Kayakers get rare opportunity to clean up Batiquitos Lagoon

CARLSBAD – A virtual armada of kayakers and volunteers stormed the beaches of the Batiquitos Lagoon Saturday to take part in a rare opportunity to paddle out for the sixth-annual Kayak Cleanup hosted by the BLF (Batiquitos Lagoon Foundation).
More than 200 participants came out Saturday and Sunday, to help pick up trash along the lagoon’s coastline with skimmers, grabbers and anything else that could reach pieces of trash from their kayaks.
BLF Board President Fred Sandquist said the event is about two things: Picking up trash and public education. “We try and educate them as to why this is important and have a fun event so that they get out and see an area that is normally off limits.”
The 610 acres comprising the Batiquitos Lagoon, which runs under Interstate 5, is fed mostly by the San Marcos Creek and the Encinitas Creek.
The lagoon’s main function serves as a breeding ground, explained Sandquist.
“It’s the third largest in the county,” said Anne Spacie, science advisor for the Foundation. “The other two are San Diego Bay and Mission Bay and you can’t protect those the way you can protect this one.”
Edah Shuttleworth, a BLF member was participating in the cleanup event for her second time.
“There’s so few pristine areas like this left anywhere in the world, it seems like, so to support one that’s just almost in your backyard seems like a good thing to do,” she said.
Shuttleworth has lived in the area for a couple of years, her husband Bill is a volunteer at the Batiquitos Lagoon Nature Center.
“It was great; I loved it,” Shuttleworth said after returning to shore. “I had to do all of the paddling though,” she added. Shuttleworth went out with a second group of volunteers, sharing a tandem kayak with Brett Smith of Utah.
“We didn’t get a lot of trash, so that was a good thing,” Smith said. “Because it’s nice that people are taking care of the lagoon and not littering. It was certainly beautiful out there,” he added.
The kayakers were part of second group that went out to collect trash. Each group was able to spend two hours on the water, which allowed Shuttleworth, Smith and the rest of the volunteers to paddle all the way to the end of the lagoon east of the I-5.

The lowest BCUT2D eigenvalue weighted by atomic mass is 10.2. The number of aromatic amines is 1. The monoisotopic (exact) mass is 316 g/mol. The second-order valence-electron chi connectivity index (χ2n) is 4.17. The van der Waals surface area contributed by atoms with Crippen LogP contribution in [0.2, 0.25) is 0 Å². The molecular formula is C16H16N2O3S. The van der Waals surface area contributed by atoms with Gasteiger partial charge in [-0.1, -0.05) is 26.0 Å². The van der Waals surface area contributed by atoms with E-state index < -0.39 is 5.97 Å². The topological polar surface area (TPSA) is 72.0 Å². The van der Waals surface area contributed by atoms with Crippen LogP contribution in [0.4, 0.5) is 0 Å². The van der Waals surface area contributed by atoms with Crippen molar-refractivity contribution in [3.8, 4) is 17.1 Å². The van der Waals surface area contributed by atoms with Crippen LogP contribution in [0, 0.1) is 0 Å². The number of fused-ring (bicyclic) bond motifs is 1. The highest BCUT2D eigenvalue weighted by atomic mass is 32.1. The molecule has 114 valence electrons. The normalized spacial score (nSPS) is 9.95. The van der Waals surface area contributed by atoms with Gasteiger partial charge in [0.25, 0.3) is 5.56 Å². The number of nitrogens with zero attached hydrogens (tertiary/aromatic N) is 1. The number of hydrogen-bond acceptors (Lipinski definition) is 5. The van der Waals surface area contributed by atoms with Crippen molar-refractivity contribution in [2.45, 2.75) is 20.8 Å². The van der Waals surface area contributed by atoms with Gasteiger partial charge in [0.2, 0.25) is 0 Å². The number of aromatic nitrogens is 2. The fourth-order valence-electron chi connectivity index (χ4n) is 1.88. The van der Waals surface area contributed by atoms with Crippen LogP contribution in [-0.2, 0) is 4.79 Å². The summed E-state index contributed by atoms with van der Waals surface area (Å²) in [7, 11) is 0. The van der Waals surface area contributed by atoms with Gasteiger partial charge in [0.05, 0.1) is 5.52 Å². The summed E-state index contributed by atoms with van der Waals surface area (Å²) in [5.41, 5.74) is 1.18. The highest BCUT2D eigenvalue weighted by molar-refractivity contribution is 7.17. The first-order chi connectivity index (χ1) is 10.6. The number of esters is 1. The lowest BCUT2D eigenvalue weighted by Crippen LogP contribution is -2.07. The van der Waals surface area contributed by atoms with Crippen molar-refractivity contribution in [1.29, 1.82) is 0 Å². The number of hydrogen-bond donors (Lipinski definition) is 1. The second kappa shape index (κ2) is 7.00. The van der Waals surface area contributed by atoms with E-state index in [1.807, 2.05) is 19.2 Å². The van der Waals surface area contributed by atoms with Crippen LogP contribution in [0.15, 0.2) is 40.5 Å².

Smith enjoyed the experience so much he said he might even try to plan his next vacation around it.
The lagoon is under the control of California Department of Fish and Game. But the special two-day event also allows Spacie access to the site. She works with the foundation to try and keep track of things that are going on in the lagoon, or things that would impact the lagoon in a positive or negative way, she explained.
“We try to evaluate them from the point of view of the best available science; we don’t have an axe to grind of any kind,” she said.
One of the things Spacie has been able to do with the foundation is to provide CalTrans with extra data and information regarding the widening of I-5, a project which would have dramatically impacted the lagoon and the habitat of rare birds in the area.
“I just try to get the best information that is available…and present that to people in a factual way so that they know what the issues are and what they might decide to do about it,” Spacie said.
The foundation has been received very well by agencies, said Spacie. “They know that we’re not an advocacy group, other than sustaining the resource here. We’ve generally been viewed as helping the debate by providing information…We don’t have any real agenda other than keeping this beautiful system going. That’s the main goal, sustainability.”
Volunteering and becoming educated about the basics of the lagoon and its trail are just some of the ways that people can help the foundation’s efforts, Spacie said. “People don’t realize that this is not a city trail. The city doesn’t maintain it at all,” she added.
“We’ve noticed that the kids, the younger generation, are just not getting out in nature the way they used to, and it’s because they have all these interesting things to do on their computers,” Spacie said. “Just the effort to get kids out in nature is really important these days, because they’re not learning about it.”
Joe Decamp and his son Nate went out with the first group of the morning. “We found all sorts of things – beer cans from the ‘70s, lots of plastic bags, Ziploc bags…probably about 50 pounds of trash, and it’s all over the place,” he said. This is his third year coming to the event, the first for his son Nate.
“It was really fun,” Nate said. When asked if he would do this again he said: “Oh, yeah.”
Brady Mears, 16, heard about the event through his environmental club at San Dieguito Academy. He had seen kayakers taking part in the event in years’ past and it was something that he wanted to do. “I really wanted to do that because it looked like a lot of fun to be able to go out into the lagoon, which is something you don’t get to do the whole year. When I heard about it, I said, ‘Oh, definitely, sign me up.’”
The Kayak Coastal Cleanup lasts through Sept. 25.
For more information on the Batiquitos Lagoon Foundation, visit batiquitosfoundation.org.

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  1. Anne Spacie says:

    Clarification for several points in the article: Batiquitos Lagoon is the third largest eel grass bed habitat in San Diego County (after SD Bay and Mission). Those are important fish nursery areas. There are a number of other extensive salt marsh habitats including San Elijo Lagoon and the Tijuana Estuary.
    The Batiquitos Trail is not a city trail, but the City of Carlsbad does cooperate on certain aspects of infrastructure and maintenance work.

  2. Fred C. Sandquist says:

    Just a clarification on the number of people participating in the event.

    The number is approximately 200 over the two day event; not 200 on each day.

    Thanks,

    Fred

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